Remembering Tim Russert

June 13th, 2008

Thirteen lost a friend today.

Tim Russert was a good friend and longtime colleague of mine at NBC News.

I could write so much about my memories of him when we both worked in the news division, but in this space, as we mourn his passing, I wanted to acknowledge that there is so much more to Tim than just being one of the most respected political reporters of our time.

Tim cared about his community…in fact, he cared about many communities.

He spoke at churches and synagogues and universities and community groups.

He cared passionately about education and played a vital role here at Thirteen, as our Vice President of Education, Ron Thorpe remembers:

Very few Americans don’t know Tim Russert, the smart, affable, respectful but no-nonsense host of NBC’s “Meet the Press.” In fact, it says a lot about the man that we all think we know him just from our television sets. He had that ring of authenticity.

In March 2007, I not only got to meet Tim Russert, but shook his hand, had my picture taken with him, and actually talked with him for a bit. Amazingly, he was the guy I “knew,” and there was no screen separating us. I wasn’t the only lucky one on that occasion. There were thousands of others, mostly teachers attending our annual education conference, the Celebration of Teaching & Learning. Tim Russert had accepted our invitation to speak at the conference, which wasn’t a surprise since the invitation came from our Board Member and Education Committee Chair, Meredith Brokaw. They were old friends, and I remember smiling when I saw Mr. Russert’s email reply: “How can I say no to the Divine Ms. M!”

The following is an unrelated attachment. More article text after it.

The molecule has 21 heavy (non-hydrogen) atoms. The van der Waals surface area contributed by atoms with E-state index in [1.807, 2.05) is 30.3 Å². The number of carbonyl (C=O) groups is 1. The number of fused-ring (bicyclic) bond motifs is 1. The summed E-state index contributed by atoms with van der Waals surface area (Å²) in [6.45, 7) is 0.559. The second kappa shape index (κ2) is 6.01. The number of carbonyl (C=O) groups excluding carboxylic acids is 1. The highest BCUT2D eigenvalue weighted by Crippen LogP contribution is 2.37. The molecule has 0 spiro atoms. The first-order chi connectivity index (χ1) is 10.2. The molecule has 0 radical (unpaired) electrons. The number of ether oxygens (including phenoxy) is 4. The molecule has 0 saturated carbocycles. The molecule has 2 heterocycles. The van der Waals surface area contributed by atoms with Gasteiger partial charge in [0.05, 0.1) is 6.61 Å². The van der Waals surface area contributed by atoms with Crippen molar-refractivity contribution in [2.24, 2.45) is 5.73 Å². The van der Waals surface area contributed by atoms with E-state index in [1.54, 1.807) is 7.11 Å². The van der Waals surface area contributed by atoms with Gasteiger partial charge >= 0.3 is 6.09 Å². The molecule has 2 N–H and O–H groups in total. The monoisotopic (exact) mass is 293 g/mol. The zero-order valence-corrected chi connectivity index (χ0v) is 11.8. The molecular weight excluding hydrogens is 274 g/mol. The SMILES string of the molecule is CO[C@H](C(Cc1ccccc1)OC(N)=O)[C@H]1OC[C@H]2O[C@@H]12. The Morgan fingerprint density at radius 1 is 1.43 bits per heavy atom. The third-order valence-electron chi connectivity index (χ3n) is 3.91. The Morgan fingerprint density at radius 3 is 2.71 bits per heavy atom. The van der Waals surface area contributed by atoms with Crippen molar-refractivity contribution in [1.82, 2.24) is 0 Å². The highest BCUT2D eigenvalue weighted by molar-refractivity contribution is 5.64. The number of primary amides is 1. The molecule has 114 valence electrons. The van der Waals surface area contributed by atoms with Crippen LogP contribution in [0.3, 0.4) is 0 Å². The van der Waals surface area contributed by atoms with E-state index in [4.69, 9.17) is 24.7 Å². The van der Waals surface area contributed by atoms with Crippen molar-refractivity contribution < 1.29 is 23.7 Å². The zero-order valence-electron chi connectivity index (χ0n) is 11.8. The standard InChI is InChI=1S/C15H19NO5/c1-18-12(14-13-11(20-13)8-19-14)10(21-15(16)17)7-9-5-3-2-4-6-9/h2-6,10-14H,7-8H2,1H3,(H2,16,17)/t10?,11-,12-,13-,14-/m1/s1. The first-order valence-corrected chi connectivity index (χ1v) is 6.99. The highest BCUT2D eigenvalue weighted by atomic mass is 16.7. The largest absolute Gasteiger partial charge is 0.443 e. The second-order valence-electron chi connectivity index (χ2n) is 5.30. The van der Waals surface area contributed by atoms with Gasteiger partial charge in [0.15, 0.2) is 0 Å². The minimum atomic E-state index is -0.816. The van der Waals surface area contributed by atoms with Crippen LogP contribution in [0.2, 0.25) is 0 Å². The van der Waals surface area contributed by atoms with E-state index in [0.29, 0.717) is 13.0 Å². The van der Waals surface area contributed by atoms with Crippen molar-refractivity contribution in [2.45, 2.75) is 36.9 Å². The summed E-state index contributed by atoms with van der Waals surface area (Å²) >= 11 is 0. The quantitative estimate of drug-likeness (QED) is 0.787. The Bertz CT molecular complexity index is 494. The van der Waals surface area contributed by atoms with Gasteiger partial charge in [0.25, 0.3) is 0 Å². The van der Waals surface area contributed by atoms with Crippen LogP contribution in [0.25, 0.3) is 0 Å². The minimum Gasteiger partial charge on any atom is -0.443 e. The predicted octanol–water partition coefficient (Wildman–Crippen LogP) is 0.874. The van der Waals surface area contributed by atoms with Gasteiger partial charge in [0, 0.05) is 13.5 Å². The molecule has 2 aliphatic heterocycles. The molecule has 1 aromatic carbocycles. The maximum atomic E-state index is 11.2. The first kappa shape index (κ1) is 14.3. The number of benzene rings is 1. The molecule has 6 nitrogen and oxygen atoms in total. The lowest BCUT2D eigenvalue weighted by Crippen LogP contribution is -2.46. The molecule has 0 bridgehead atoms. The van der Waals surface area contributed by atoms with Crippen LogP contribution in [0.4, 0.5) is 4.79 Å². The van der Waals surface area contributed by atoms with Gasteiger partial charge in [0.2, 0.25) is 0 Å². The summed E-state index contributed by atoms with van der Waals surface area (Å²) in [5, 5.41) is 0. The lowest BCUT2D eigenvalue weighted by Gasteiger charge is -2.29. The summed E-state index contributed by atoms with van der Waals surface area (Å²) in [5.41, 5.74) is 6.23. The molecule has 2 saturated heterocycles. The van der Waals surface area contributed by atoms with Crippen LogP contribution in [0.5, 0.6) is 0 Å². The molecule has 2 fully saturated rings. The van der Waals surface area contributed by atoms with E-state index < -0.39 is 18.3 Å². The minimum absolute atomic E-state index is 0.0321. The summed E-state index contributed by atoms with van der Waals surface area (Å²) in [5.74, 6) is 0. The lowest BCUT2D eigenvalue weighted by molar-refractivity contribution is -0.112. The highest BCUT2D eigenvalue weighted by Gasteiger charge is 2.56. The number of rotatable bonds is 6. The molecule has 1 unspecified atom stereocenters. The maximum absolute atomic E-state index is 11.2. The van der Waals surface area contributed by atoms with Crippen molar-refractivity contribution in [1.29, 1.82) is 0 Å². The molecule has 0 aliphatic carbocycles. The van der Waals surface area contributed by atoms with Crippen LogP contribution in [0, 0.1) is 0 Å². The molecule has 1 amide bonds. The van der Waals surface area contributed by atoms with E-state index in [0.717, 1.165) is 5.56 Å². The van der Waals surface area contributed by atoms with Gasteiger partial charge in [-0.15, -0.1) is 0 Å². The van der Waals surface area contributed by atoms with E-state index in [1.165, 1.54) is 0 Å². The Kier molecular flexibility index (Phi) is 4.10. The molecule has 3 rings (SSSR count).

We hadn’t really asked Mr. Russert to give a talk at the Celebration. Rather, we invited him to carry on a conversation with five amazing people – the chair of the Partnership for 21st Century Skills, Karen Cator, Asia Society President Vishakha Desai, IBM executive Nick Donofrio, RPI President, Shirley Ann Jackson, and New York State Education Commissioner Rick Mills. Of course, such an environment was the perfect milieu for Mr. Russert, and his questions swirled through the group, bringing out each distinctive voice and perspective without letting them get away with anything.

But as good as the panel was, what I remember most is what he offered the audience before the panelists came on stage. Alone, pacing from side to side, Tim Russert spoke to the teachers about the teachers who made the difference in his life. He talked specifically about one teacher who, in order to channel the young Russert’s “excess energy”, created a school newspaper and put Russert in charge of everything from writing the articles to collating and delivering the sheets. The message got through to the 2,000 teachers in that room: a teacher had made him who he was.

There was so much humanity and grace in what Mr. Russert shared with that audience, and even more in how he did it. Happily, thanks to digital video, we still have that story, and it’s a much-visited clip on our Web site. There wasn’t a dry eye in the house that March afternoon. Today when I think about that story and the news of Mr. Russert’s death, I’m right there again.

-Ron Thorpe

Watch Tim Russert’s speech at the 2007 Teaching & Learning Celebration here.
The panel discussion is here.

Greeted with Warmth in Albany

June 13th, 2008

Earlier this week I took the train up to Albany. It was my first official visit to my “hometown” since I became Thirteen’s President & CEO. I grew up just outside Albany in the town of Delmar, and in my mind I can still see the downtown area as it was. But so much has changed, from new office buildings to beautiful parks and other improvements. On my drive from the train station, I went past the building where I had my first job — at age 16, as a disc jockey at a country/western radio station.